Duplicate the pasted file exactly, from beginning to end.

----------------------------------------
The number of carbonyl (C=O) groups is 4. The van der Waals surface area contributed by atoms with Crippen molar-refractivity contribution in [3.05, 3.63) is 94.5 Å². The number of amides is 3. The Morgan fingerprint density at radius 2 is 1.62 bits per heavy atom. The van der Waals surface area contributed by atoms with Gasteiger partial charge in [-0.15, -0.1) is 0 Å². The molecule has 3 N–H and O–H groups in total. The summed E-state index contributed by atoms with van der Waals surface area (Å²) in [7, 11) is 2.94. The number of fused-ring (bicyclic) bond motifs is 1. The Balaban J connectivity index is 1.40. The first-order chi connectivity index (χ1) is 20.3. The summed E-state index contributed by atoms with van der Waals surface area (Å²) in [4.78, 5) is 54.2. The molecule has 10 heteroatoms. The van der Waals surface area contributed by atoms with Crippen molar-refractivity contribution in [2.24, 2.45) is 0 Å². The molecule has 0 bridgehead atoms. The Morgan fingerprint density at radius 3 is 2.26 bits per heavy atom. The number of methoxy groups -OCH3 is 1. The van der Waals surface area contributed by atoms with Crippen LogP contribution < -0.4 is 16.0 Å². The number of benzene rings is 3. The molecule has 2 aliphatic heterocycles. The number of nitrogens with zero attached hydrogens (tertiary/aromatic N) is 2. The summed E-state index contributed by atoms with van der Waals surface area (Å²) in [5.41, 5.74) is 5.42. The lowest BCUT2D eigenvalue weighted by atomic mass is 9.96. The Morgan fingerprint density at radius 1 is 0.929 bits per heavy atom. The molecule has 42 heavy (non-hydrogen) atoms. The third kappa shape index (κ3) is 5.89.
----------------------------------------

The number of carbonyl (C=O) groups is 4. The van der Waals surface area contributed by atoms with Crippen molar-refractivity contribution in [3.05, 3.63) is 94.5 Å². The number of amides is 3. The Morgan fingerprint density at radius 2 is 1.62 bits per heavy atom. The van der Waals surface area contributed by atoms with Gasteiger partial charge in [-0.15, -0.1) is 0 Å². The molecule has 3 N–H and O–H groups in total. The summed E-state index contributed by atoms with van der Waals surface area (Å²) in [7, 11) is 2.94. The number of fused-ring (bicyclic) bond motifs is 1. The Balaban J connectivity index is 1.40. The first-order chi connectivity index (χ1) is 20.3. The summed E-state index contributed by atoms with van der Waals surface area (Å²) in [4.78, 5) is 54.2. The molecule has 10 heteroatoms. The van der Waals surface area contributed by atoms with Crippen molar-refractivity contribution in [2.24, 2.45) is 0 Å². The molecule has 0 bridgehead atoms. The Morgan fingerprint density at radius 3 is 2.26 bits per heavy atom. The number of methoxy groups -OCH3 is 1. The van der Waals surface area contributed by atoms with Crippen LogP contribution < -0.4 is 16.0 Å². The number of benzene rings is 3. The molecule has 2 aliphatic heterocycles. The number of nitrogens with zero attached hydrogens (tertiary/aromatic N) is 2. The summed E-state index contributed by atoms with van der Waals surface area (Å²) in [5.41, 5.74) is 5.42. The lowest BCUT2D eigenvalue weighted by atomic mass is 9.96. The Morgan fingerprint density at radius 1 is 0.929 bits per heavy atom. The molecule has 42 heavy (non-hydrogen) atoms. The third kappa shape index (κ3) is 5.89.